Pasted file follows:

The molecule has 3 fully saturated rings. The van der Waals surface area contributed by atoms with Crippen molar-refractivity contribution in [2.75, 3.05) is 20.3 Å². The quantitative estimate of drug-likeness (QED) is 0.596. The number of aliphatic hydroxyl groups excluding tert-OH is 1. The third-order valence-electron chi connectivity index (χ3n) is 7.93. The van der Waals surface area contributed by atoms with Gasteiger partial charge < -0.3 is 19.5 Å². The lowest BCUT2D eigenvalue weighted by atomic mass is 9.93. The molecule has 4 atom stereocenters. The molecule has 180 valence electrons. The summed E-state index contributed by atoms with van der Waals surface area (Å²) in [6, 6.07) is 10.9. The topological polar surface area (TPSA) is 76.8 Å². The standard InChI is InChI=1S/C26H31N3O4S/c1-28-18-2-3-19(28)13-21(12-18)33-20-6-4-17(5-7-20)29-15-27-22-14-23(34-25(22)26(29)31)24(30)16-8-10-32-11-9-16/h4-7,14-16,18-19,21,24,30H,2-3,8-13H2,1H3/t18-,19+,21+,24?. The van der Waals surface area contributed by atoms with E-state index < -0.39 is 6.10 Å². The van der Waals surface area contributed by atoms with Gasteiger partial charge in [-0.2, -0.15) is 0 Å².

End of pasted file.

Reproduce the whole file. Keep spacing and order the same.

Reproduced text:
The molecule has 3 fully saturated rings. The van der Waals surface area contributed by atoms with Crippen molar-refractivity contribution in [2.75, 3.05) is 20.3 Å². The quantitative estimate of drug-likeness (QED) is 0.596. The number of aliphatic hydroxyl groups excluding tert-OH is 1. The third-order valence-electron chi connectivity index (χ3n) is 7.93. The van der Waals surface area contributed by atoms with Gasteiger partial charge < -0.3 is 19.5 Å². The lowest BCUT2D eigenvalue weighted by atomic mass is 9.93. The molecule has 4 atom stereocenters. The molecule has 180 valence electrons. The summed E-state index contributed by atoms with van der Waals surface area (Å²) in [6, 6.07) is 10.9. The topological polar surface area (TPSA) is 76.8 Å². The standard InChI is InChI=1S/C26H31N3O4S/c1-28-18-2-3-19(28)13-21(12-18)33-20-6-4-17(5-7-20)29-15-27-22-14-23(34-25(22)26(29)31)24(30)16-8-10-32-11-9-16/h4-7,14-16,18-19,21,24,30H,2-3,8-13H2,1H3/t18-,19+,21+,24?. The van der Waals surface area contributed by atoms with E-state index < -0.39 is 6.10 Å². The van der Waals surface area contributed by atoms with Gasteiger partial charge in [-0.2, -0.15) is 0 Å².